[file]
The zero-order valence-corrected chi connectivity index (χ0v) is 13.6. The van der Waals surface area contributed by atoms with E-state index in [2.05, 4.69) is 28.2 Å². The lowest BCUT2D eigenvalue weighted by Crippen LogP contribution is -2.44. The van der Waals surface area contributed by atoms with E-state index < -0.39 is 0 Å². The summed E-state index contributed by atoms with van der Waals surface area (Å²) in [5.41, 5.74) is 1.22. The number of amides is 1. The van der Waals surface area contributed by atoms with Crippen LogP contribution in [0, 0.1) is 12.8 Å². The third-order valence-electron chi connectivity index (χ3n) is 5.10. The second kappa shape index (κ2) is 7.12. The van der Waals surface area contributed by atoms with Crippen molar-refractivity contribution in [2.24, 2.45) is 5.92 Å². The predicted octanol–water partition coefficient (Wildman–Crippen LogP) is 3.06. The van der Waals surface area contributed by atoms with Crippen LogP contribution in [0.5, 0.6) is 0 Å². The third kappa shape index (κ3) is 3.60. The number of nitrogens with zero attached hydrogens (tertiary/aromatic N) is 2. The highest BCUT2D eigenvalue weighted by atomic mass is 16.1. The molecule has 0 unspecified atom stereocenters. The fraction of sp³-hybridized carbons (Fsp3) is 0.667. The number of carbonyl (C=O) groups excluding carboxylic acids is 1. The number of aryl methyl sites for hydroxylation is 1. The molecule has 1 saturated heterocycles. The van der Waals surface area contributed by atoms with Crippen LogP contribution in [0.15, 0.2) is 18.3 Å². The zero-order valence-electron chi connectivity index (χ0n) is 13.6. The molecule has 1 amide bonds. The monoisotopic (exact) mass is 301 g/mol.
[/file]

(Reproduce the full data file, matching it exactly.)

The zero-order valence-corrected chi connectivity index (χ0v) is 13.6. The van der Waals surface area contributed by atoms with E-state index in [2.05, 4.69) is 28.2 Å². The lowest BCUT2D eigenvalue weighted by Crippen LogP contribution is -2.44. The van der Waals surface area contributed by atoms with E-state index < -0.39 is 0 Å². The summed E-state index contributed by atoms with van der Waals surface area (Å²) in [5.41, 5.74) is 1.22. The number of amides is 1. The van der Waals surface area contributed by atoms with Crippen LogP contribution in [0, 0.1) is 12.8 Å². The third-order valence-electron chi connectivity index (χ3n) is 5.10. The second kappa shape index (κ2) is 7.12. The van der Waals surface area contributed by atoms with Crippen molar-refractivity contribution in [2.24, 2.45) is 5.92 Å². The predicted octanol–water partition coefficient (Wildman–Crippen LogP) is 3.06. The van der Waals surface area contributed by atoms with Crippen LogP contribution in [0.5, 0.6) is 0 Å². The third kappa shape index (κ3) is 3.60. The number of nitrogens with zero attached hydrogens (tertiary/aromatic N) is 2. The highest BCUT2D eigenvalue weighted by atomic mass is 16.1. The molecule has 0 unspecified atom stereocenters. The fraction of sp³-hybridized carbons (Fsp3) is 0.667. The number of carbonyl (C=O) groups excluding carboxylic acids is 1. The number of aryl methyl sites for hydroxylation is 1. The molecule has 1 saturated heterocycles. The van der Waals surface area contributed by atoms with Crippen LogP contribution in [0.15, 0.2) is 18.3 Å². The zero-order valence-electron chi connectivity index (χ0n) is 13.6. The molecule has 1 amide bonds. The monoisotopic (exact) mass is 301 g/mol.